It’s long been said you should never discuss religion or politics in polite company, but a third topic is being added to the list this holiday season: vaccinations.
Many Iowans are planning their first big family meals in a few years, and University of Iowa professor and psychologist Michele Williams says if you’re concerned some family members may endanger others, you’ll need to speak up.
“That dividing line that happens a lot in families is usually resolved by deciding we’re only going to talk about football or the kids or other things that we have in common and we’re not going to talk about politics,” Williams says, “but with the issue of vaccinations, health becomes involved and people have very strong opinions.”
While some family members may want to be cautious for children or the elderly at Thanksgiving, for others, not getting vaccinated is part of their identity and it’s an expression of personal freedom.
“Most of us approach conversations like this as a debate. We want to win the conversation. We want to win over the other side to our point of view and we want to point out the flaws in the other side’s logic,” Williams says. “That’s often not the way to come to a win-win situation.”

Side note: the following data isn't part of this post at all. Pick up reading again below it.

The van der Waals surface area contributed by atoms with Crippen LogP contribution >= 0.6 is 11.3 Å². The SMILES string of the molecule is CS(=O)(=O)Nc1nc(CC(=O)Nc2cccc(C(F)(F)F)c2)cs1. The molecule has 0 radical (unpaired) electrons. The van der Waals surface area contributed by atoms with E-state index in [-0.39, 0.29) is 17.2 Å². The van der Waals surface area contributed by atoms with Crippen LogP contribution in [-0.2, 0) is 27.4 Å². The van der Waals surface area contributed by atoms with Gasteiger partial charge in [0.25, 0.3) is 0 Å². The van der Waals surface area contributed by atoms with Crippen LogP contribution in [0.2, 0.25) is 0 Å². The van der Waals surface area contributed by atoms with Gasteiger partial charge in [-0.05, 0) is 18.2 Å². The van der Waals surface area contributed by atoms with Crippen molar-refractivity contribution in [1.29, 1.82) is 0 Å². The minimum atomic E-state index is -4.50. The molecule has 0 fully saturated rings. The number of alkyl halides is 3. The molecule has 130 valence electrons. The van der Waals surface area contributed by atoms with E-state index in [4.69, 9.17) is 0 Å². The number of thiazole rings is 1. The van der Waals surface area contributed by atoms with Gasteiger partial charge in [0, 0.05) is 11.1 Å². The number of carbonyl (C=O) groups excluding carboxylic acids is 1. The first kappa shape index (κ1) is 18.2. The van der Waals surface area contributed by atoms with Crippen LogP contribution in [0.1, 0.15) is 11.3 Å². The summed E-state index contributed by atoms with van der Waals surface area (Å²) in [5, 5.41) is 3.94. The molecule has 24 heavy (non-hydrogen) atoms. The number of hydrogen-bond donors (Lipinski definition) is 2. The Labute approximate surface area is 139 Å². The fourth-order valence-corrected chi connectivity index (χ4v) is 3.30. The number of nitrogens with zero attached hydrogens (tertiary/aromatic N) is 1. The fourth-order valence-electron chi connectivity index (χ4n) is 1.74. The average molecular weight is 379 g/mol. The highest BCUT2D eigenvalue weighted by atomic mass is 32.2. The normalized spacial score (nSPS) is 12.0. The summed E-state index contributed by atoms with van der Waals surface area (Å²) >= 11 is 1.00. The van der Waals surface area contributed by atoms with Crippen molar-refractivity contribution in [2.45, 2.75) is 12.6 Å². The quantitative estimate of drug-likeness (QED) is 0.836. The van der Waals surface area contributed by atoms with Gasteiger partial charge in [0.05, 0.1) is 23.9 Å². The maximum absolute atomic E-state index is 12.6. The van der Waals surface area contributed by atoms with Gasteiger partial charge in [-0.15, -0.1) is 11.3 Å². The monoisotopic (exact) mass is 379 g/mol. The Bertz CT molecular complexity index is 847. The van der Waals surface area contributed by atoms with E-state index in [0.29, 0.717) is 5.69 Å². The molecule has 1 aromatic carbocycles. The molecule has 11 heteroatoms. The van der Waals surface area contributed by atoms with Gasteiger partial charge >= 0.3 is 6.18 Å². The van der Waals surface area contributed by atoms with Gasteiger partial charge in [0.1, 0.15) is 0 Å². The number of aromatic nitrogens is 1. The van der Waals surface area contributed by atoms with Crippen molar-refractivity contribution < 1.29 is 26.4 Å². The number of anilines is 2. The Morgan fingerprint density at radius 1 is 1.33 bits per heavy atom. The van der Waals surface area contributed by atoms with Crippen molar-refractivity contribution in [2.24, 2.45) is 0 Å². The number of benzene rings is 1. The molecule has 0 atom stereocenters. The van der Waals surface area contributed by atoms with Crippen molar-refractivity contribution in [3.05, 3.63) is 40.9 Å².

Williams says the routine phone call to a cousin or nephew may get uncomfortable, quickly, if you go about it the wrong way. Then again, in some families, there may not be a “right” way. Still, if you’re hosting an event and want to ensure everyone who attends is vaccinated, try to make it a dialogue and not a debate.
“I think it’s starting off with those ‘I’ statements,” Williams says. “‘I’m really concerned about Aunt Betty, or Mom or Grandma. I don’t want us to have a family gathering that results in them getting sick, getting hospitalized. Let’s talk about what we can do,’ and get the other person’s perspective.”
Some Iowans have quit their jobs to avoid mandatory vaccinations at their employer, she says, so it’s clearly an issue about which they feel strongly. If someone is not welcome at the table due to their vaccination status, perhaps they’d still be able to enjoy everyone’s company with a compromise:
“Why don’t we have dessert outside where everyone will be safe and we’ll have hot cocoa and cider and pie in the backyard by the fire pit,” Williams says. “Everyone will have that time together but we won’t be inside in an enclosed area for long periods of time.”
Williams is a UI professor of management & entrepreneurship in the Tippie College and she’s a psychologist who specializes in management communications and relationships.